• Groovy support (plays nicely with Java)
  • ruby & RoR support (because I don't just program in Java)
  • svn support

With the exception of the GUI designer, I don't think any of this is unique to Netbeans - it just works well enough for me and is mostly straightforward to use. I found eclipse a bit difficult to approach.

I don't ask much from an IDE though - I'm also happy to use Textmate on the mac.

(2) You don't only program Java? But... I thought it was portable? - Joe Philllips
[+18] [2009-01-03 11:37:23] Vinko Vrsalovic

The GUI builder from NetBeans is a huge plus for it against Eclipse. If you don't do GUI development, then they are relatively equivalent.

No. Have you tried JavaScript editing is Eclipse, it sucks. At least few months ago. - Adeel Ansari
(7) Why are you making the same javascript comment repeatedly? - Simucal
That is probably the biggest difference nowadays. Especially since NetBeans now has the call hierarchy function as well :) - willcodejavaforfood
[+11] [2009-01-03 12:00:21] John Nolan

As a very occasional Java developer, I have found that NetBeans was less complicated than Eclipse and therefore more accessible and easy to use.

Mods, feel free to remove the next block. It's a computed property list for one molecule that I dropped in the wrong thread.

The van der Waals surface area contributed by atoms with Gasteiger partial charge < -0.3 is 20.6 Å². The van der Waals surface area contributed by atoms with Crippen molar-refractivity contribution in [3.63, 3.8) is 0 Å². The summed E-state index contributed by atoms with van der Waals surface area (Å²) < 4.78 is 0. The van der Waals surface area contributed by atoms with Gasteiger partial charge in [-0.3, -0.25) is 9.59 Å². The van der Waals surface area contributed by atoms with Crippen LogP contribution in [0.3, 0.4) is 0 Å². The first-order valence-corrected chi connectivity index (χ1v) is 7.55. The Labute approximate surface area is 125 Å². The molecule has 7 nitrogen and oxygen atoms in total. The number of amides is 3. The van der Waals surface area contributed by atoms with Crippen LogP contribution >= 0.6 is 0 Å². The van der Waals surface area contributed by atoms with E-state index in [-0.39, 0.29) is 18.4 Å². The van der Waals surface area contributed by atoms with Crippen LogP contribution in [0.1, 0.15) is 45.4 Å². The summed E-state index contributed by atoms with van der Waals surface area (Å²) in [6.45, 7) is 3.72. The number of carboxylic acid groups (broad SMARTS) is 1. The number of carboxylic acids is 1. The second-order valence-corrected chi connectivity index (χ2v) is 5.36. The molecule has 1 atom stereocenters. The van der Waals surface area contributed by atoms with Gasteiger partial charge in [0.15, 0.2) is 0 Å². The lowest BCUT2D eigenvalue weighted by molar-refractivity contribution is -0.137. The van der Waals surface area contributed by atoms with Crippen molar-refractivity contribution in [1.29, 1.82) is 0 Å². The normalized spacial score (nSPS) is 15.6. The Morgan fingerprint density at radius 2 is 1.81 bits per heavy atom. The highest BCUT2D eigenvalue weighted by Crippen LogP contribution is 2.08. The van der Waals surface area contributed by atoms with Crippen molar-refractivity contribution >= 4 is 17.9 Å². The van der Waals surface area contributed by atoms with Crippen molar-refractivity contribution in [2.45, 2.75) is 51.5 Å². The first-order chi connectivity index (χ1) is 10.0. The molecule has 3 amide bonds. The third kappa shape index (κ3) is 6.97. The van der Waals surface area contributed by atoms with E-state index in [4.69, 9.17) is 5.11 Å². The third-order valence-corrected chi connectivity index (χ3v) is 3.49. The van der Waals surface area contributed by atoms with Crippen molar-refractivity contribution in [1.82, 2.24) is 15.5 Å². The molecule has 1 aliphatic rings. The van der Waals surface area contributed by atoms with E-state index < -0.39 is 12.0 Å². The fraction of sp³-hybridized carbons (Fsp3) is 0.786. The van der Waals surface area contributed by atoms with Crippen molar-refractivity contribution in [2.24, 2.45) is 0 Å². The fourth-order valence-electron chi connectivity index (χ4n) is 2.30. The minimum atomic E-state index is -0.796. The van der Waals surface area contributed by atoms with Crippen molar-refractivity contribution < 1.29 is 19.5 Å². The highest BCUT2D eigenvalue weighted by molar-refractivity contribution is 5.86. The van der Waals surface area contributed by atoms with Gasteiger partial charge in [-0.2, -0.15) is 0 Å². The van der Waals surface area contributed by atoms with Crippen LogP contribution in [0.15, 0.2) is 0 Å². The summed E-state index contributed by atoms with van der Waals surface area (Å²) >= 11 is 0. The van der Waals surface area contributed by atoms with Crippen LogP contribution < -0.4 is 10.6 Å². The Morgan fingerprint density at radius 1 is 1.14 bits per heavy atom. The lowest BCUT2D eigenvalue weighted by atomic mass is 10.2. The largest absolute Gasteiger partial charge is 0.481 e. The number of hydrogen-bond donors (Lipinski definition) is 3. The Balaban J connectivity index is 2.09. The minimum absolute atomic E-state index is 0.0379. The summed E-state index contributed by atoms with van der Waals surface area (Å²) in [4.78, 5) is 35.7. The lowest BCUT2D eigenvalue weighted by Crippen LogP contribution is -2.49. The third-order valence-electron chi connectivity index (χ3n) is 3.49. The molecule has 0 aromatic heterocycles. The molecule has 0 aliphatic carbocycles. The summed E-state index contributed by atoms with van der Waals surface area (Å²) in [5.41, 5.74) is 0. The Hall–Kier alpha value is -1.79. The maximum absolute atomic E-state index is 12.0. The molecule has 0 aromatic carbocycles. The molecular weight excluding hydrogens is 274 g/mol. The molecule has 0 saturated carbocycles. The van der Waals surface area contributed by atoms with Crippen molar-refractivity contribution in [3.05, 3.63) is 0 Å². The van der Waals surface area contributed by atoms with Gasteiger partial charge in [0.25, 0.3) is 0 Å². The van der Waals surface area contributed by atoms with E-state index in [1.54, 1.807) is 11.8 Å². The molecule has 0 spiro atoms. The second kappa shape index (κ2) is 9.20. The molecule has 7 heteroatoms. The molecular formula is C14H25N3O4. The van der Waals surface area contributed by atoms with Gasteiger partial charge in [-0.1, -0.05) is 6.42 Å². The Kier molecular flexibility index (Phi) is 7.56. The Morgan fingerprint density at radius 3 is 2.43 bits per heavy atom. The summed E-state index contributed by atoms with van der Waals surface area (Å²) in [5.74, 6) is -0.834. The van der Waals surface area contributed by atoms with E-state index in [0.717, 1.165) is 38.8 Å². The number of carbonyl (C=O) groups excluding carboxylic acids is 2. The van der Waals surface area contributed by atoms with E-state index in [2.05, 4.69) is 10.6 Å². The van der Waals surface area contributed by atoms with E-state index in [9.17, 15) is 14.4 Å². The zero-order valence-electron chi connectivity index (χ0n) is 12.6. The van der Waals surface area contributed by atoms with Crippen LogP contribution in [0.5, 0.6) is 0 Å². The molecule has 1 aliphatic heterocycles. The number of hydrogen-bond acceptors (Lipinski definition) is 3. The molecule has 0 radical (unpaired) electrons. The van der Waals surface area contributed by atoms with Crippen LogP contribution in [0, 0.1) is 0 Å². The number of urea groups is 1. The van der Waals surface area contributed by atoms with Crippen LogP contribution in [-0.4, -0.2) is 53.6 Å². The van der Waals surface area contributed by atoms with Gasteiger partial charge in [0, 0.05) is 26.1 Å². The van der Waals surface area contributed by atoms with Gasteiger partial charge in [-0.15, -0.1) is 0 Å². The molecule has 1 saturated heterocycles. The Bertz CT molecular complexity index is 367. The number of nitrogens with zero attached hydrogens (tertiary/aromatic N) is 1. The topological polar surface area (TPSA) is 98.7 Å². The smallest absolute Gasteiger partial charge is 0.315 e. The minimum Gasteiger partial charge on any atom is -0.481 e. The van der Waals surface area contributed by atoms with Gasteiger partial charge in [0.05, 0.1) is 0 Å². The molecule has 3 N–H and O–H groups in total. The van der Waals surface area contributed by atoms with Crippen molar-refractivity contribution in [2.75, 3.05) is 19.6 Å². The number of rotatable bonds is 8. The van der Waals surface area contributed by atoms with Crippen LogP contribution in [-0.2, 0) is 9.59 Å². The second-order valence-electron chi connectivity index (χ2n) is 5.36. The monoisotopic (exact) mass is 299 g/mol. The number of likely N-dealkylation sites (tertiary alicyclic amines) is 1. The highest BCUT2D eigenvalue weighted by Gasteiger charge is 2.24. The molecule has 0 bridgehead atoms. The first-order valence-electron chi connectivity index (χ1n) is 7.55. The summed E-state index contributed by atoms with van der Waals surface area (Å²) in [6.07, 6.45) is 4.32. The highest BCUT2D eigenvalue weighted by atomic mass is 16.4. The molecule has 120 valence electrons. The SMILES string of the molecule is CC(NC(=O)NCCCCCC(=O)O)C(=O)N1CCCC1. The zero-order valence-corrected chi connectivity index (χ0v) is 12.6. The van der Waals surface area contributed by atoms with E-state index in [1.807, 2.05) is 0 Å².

Eclipse though is far more extendable. I've found it no problem to jump between the two perhaps you should do the same?

[+7] [2009-01-03 11:28:47] jeffl8n

I use Eclipse for my Java development, but that's the IDE I used when I first started programming Java. I've checked out both Eclipse and Netbeans and I think overall it just comes down to personal preference or what you're used to using. Both IDEs have good support of Java and several plug-ins to integrate other tools with your development.

[+7] [2009-01-03 13:10:10] systemsfault

If you plan to use your ide for academic or open source projects, i recommend idea intellij.

Otherwise just try Netbeans and Eclipse, then decide on one of them. I have used both of them. But nowadays I prefer Netbeans because I think that it is more user-friendly and easy to use.

By the way both of the IDE's won't have many differences in comparasion charts but the implementation of the features differs for instance svn, ruby, jsf vice versa.

-1 This is the second post on this thread that says "use intellij" without any rationale or supporting statements. - User1
OK, that's interesting after 4 years later. I'm no more programming in java and intellij :D. Anyways I agree with the arguments provided by @Peter Lawley. - systemsfault
[+5] [2009-01-03 13:01:45] Mark Davidson

I would really recommend Netbeans over eclipse there is some really good stuff in it and it's also very easy to use.

The auto complete is extremely good such as in the way when your auto completing parameters for a method it wills suggest ones of an appropriate type etc.

It does however not have word wrap (however it is on the cards for 7.0) but when writing Java code you really should not need it as most Java code conversions stick to the 80 character long line limit.

If you have a look at that shows some of the great new features for Java in Netbeans.